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                              If you want to use an online password manager, I would recommend using the one already built into your browser. They provide the same functionality, and can sidestep these fundamental problems with extensions.

                              Except that they don’t support sharing passwords, let alone role-based access controls.

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                                You’re doing role based access control using passwords and a password manager?

                                So when e.g. somebody loses a role you change the pw and update it in everybody’s manager?

                                And when something gets screwed up you only know that it was somebody who had the password because everybody uses the same account?

                                Imho password sharing is an anti-feature.

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                                  B2B vendors have a nasty habit of mandating one account per customer company instead of one account per human. Password sharing solves this problem.

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                                    And it gets even more fun when the vendor has “you must change your password every 30 days” rules, which was a constant headache with dozens of one-login-per-company vendors at my last job.

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                                    Many people have multiple computing devices, sharing allows you to use the same password store on all of them instead of having to laboriously setup and manage multiple password stores.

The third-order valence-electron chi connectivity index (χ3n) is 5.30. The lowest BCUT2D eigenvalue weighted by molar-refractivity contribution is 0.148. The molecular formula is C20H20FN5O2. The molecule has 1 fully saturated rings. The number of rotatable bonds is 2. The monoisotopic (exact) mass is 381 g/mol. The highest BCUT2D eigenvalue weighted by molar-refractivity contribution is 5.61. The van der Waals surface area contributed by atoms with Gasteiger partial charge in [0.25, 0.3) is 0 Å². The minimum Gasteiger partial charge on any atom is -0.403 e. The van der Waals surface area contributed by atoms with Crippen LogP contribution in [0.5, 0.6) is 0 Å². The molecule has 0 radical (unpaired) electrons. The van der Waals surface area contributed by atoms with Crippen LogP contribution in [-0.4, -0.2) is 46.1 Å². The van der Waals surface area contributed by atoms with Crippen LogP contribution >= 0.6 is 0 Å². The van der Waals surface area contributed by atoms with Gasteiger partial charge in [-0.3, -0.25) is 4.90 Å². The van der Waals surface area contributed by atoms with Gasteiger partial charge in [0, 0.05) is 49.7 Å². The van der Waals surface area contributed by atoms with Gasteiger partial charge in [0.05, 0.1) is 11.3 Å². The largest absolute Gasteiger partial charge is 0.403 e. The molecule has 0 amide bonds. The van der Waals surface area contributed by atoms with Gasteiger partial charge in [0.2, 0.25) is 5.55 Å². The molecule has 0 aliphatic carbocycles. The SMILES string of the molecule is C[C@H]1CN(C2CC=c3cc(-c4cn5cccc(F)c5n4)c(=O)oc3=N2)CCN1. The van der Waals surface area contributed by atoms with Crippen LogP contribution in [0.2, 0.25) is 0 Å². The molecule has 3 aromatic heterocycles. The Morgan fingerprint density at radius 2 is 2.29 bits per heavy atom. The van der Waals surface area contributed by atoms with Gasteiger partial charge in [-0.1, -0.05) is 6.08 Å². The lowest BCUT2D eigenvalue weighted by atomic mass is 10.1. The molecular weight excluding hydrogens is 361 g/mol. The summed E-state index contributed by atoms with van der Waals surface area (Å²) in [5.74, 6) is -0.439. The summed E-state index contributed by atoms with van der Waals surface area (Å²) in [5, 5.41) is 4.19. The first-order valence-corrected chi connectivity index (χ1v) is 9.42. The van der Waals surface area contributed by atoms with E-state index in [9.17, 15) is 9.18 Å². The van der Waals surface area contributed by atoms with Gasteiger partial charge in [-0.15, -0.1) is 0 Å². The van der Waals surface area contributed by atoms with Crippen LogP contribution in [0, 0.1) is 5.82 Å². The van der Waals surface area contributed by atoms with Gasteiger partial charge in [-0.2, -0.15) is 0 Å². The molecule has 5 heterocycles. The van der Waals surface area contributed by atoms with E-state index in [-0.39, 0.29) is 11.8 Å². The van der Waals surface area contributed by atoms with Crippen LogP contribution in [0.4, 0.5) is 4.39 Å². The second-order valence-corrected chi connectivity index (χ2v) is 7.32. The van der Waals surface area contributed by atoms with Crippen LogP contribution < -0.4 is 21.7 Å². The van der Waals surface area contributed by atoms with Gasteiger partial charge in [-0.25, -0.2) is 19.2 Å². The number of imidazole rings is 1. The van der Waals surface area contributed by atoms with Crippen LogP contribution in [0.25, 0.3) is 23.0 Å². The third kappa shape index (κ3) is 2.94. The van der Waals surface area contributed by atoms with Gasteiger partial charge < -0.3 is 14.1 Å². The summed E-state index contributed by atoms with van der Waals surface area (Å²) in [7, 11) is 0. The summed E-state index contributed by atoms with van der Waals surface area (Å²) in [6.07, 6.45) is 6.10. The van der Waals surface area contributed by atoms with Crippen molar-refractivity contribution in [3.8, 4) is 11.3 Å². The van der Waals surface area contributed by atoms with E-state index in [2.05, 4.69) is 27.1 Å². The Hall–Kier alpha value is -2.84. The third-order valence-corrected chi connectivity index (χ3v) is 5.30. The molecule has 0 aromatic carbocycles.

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                                      Oh, yeah, that’s fine and can be handled using a shared db. This was about sharing with other people. :)

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                                      My girlfriend and I share passwords for a couple sites (streaming ones, mostly). It’s not role-based because there’s just two of us, and we could just let each other know if the password has to be changed, but it’s not an anti-feature.

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                                        I think it is an anti-feature because it prevents the proper security requirements unless you also have some kind of shared master password.

                                        The password manager company should simply not be able to share your password with someone because they should not be able to access it.

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                                        So when e.g. somebody loses a role you change the pw and update it in everybody’s manager?

                                        And when something gets screwed up you only know that it was somebody who had the password because everybody uses the same account?

                                        It’s mostly me, but I have multiple environments that require varying levels of access. It’s mainly to try and contain the damage from a breach on any one device. It sucks, but very few sites/services allow you to enable access to different users.

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                                      I wonder why no password manager has support for hashicorp’s vault. I guess I also wonder why vault has so few 3rd party tools. It’s like almost nobody uses it.

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                                        Adobe has a GUI one: https://github.com/adobe/cryptr I wrote a POSIX shell one: https://hg.sr.ht/~zie/vpw